To better support data leaders as they improve their organization’s experimentation practices, digital analytics leader Amplitude, Inc. (Nasdaq: AMPL) today announced an expanded suite of product features for its world-class experimentation offering, Amplitude Experiment.
Product and data teams leverage experimentation to continually test hypotheses for ways to acquire, engage and retain their users. While data leaders want to drive innovation within their organization, many find their experimentation programs blocked by user identity issues, inconsistent metrics, long testing periods, and duplicative data sets. Built upon Amplitude’s Digital Analytics Platform and natively integrated with Amplitude Analytics, Amplitude Experiment helps data leaders unite analytics, experimentation, and new program management capabilities to scale their experimentation programs faster and further.
“Leading organizations have identified how to scale experimentation effectively, consistently measuring the impact of every feature they ship as they aim to build better products,” explained Justin Bauer, chief product officer at Amplitude.
Still, the biggest barrier to scaling product experimentation is having data and analytics to analyze the results of experiments. Disparate solutions for analytics, A/B testing, and feature management have worsened this problem, leading to inconsistent data sources and the complexity of duplicative datasets.
“With the enhancements we’re making today—and our native integration with Amplitude Analytics—we’re making it easier for teams to scale their A/B testing programs without sacrificing quality or overburdening data teams,” added Bauer. “With every leader focused on ROI, Amplitude Experiment is an obvious choice. It drives business value quickly while eliminating duplicative vendor costs and reducing data spend.”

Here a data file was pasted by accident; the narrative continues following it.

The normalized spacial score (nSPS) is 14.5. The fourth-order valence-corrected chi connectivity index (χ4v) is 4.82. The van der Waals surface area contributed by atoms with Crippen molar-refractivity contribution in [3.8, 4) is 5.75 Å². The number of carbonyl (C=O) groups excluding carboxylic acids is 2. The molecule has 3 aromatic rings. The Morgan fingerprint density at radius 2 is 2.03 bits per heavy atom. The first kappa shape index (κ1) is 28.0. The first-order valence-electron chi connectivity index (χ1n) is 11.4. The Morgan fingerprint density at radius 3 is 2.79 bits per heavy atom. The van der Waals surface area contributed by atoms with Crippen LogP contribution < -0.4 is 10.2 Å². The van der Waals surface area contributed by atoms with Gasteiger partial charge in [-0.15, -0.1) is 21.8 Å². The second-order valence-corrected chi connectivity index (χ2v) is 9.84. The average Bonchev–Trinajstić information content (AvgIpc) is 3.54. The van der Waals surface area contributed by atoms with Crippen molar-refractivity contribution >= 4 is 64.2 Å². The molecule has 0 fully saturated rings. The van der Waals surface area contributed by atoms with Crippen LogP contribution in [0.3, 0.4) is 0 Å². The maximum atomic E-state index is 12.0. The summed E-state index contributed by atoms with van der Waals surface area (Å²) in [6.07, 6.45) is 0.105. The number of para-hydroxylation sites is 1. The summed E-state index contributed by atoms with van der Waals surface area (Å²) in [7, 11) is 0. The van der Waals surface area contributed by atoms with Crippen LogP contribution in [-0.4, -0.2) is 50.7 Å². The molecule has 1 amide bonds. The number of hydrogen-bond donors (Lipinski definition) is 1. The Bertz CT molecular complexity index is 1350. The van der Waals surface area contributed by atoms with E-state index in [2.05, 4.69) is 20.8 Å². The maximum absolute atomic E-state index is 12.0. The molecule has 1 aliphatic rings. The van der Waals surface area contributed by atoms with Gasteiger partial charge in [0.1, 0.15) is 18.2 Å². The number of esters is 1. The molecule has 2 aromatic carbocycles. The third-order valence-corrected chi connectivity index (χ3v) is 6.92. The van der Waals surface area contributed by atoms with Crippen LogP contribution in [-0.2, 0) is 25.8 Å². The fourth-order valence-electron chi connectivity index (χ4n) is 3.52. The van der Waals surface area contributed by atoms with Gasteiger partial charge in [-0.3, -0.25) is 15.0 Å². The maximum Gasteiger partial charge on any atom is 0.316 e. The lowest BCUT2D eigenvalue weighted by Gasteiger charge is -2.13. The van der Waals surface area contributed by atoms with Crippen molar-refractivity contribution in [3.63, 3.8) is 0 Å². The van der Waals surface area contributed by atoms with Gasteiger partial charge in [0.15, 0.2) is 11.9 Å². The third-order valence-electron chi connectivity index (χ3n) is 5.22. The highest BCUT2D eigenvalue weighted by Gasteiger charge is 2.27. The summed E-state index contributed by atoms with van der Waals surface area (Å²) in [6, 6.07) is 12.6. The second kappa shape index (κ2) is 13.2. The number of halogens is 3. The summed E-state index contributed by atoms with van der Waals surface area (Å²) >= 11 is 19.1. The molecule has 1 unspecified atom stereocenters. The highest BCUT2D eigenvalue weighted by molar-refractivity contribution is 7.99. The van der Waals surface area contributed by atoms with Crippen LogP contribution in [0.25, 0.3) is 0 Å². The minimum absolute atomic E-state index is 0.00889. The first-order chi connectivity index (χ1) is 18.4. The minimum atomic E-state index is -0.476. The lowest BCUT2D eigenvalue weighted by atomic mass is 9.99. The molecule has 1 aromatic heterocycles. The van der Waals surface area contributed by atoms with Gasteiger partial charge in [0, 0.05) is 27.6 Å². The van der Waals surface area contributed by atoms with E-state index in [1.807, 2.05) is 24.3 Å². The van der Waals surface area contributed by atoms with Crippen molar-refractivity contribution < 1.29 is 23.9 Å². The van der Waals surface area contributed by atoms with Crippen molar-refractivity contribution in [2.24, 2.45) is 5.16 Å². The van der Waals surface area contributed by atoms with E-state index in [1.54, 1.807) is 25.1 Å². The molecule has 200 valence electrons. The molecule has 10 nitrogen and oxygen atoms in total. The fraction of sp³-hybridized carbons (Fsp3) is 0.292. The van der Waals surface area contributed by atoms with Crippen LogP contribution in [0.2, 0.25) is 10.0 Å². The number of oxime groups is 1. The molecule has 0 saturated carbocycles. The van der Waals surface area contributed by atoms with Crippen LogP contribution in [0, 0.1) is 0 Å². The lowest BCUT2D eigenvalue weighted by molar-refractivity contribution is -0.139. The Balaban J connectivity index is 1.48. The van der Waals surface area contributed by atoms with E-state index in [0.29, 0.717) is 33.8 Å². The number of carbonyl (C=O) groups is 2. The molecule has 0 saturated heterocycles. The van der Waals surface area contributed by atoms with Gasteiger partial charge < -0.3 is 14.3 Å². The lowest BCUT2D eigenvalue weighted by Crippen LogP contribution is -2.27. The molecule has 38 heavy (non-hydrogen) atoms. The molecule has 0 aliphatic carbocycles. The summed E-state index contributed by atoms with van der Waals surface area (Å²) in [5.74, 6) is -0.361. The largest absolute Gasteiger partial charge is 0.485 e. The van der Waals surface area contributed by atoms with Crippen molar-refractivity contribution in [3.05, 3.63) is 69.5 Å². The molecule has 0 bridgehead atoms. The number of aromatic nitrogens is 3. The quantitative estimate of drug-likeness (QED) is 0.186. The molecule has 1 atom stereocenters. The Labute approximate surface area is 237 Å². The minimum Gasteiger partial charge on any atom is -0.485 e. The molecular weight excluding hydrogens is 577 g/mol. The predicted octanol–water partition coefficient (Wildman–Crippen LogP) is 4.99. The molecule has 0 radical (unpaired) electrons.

According to a report from Nucleus Research, Amplitude customers reported a return on investment within the first six months following deployment leveraging Amplitude Analytics and Amplitude Experiment together1. By consolidating experimentation and analytics, customers saw a 20 percent reduction in costs on average. They also saw a direct impact on the bottom line metrics, including a more than 3x average increase in user signups and a 13 percent average increase in revenue.
New experimentation capabilities include:
- Experiment Groups: Scale experimentation without compromising results or customer experience. Separate subsets of users from every test with Mutual Exclusion Groups to ensure users are not subjected to colliding experiments, which obscures results. With Holdout Groups, designate a set of users as a control group to understand the cumulative effects across multiple experiments.
- Formula Metrics: Data analysts can build formula-based metrics that ensure consistent insights and faster, coordinated action without needing engineering teams to update data pipelines.
- Controlled-experiment Using Pre-existing Data (CUPED): Automatically reduce experiment variance with pre-experiment data to reach statistical significance faster, with less traffic. With CUPED, teams can better understand how product changes impact different customer segments.
- Data Quality Checklist: Trust results by easily monitoring for experiment design, implementation, instrumentation, and statistical integrity issues proactively.
“We recently adopted Amplitude Experiment to simplify A/B testing and run concurrent experiments without exposing users to more than one testing scenario at a time,” said Alexander Magnusson, manager of data analytics at Brainly. “Experiment lets us integrate testing and analytics within a single ecosystem, which makes it a no-brainer.”
Visit Amplitude at booth #1243 at the Gartner Data & Analytics Summit, going on now through March 22, 2023, or follow along on Twitter, LinkedIn, and the Amplitude blog for more updates. To learn more about Amplitude Experiment, request a custom demo today.
1Nucleus Research Inc., Product Analytics and Experimentation Unite with Amplitude, January 2023, Alexander H. Wurm